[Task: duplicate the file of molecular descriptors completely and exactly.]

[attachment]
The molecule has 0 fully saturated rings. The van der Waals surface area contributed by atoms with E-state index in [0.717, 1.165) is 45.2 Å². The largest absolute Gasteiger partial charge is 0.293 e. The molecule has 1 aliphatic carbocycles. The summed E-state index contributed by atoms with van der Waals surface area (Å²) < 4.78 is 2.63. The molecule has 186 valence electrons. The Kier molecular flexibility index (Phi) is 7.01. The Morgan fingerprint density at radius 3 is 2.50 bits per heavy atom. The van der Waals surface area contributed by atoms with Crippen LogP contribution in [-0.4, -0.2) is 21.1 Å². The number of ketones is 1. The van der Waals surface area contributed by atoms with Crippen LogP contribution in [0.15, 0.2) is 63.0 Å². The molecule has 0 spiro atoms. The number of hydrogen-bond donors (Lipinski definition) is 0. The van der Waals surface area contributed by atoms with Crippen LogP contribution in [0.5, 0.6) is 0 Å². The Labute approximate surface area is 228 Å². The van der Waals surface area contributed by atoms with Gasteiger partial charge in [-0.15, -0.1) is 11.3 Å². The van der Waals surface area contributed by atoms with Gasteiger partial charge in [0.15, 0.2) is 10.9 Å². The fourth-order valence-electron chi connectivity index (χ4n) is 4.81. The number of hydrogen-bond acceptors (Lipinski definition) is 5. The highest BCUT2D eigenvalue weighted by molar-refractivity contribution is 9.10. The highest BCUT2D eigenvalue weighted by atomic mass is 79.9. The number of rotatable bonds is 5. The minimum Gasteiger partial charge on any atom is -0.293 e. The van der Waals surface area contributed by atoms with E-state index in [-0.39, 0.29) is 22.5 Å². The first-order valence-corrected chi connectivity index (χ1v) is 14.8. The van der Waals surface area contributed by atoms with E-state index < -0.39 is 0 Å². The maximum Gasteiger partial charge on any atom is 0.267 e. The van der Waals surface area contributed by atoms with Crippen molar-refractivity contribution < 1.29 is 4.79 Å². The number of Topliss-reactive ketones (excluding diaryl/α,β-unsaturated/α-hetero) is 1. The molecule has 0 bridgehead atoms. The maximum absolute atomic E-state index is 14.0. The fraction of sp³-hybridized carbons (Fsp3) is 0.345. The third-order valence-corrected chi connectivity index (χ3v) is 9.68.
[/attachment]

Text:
The molecule has 0 fully saturated rings. The van der Waals surface area contributed by atoms with E-state index in [0.717, 1.165) is 45.2 Å². The largest absolute Gasteiger partial charge is 0.293 e. The molecule has 1 aliphatic carbocycles. The summed E-state index contributed by atoms with van der Waals surface area (Å²) < 4.78 is 2.63. The molecule has 186 valence electrons. The Kier molecular flexibility index (Phi) is 7.01. The Morgan fingerprint density at radius 3 is 2.50 bits per heavy atom. The van der Waals surface area contributed by atoms with Crippen LogP contribution in [-0.4, -0.2) is 21.1 Å². The number of ketones is 1. The van der Waals surface area contributed by atoms with Crippen LogP contribution in [0.15, 0.2) is 63.0 Å². The molecule has 0 spiro atoms. The number of hydrogen-bond donors (Lipinski definition) is 0. The van der Waals surface area contributed by atoms with Crippen LogP contribution in [0.5, 0.6) is 0 Å². The Labute approximate surface area is 228 Å². The van der Waals surface area contributed by atoms with Gasteiger partial charge in [-0.15, -0.1) is 11.3 Å². The van der Waals surface area contributed by atoms with Gasteiger partial charge in [0.15, 0.2) is 10.9 Å². The fourth-order valence-electron chi connectivity index (χ4n) is 4.81. The number of hydrogen-bond acceptors (Lipinski definition) is 5. The highest BCUT2D eigenvalue weighted by molar-refractivity contribution is 9.10. The highest BCUT2D eigenvalue weighted by atomic mass is 79.9. The number of rotatable bonds is 5. The minimum Gasteiger partial charge on any atom is -0.293 e. The van der Waals surface area contributed by atoms with E-state index in [-0.39, 0.29) is 22.5 Å². The first-order valence-corrected chi connectivity index (χ1v) is 14.8. The van der Waals surface area contributed by atoms with E-state index < -0.39 is 0 Å². The maximum Gasteiger partial charge on any atom is 0.267 e. The van der Waals surface area contributed by atoms with Crippen molar-refractivity contribution < 1.29 is 4.79 Å². The number of Topliss-reactive ketones (excluding diaryl/α,β-unsaturated/α-hetero) is 1. The molecule has 0 bridgehead atoms. The maximum absolute atomic E-state index is 14.0. The fraction of sp³-hybridized carbons (Fsp3) is 0.345. The third-order valence-corrected chi connectivity index (χ3v) is 9.68.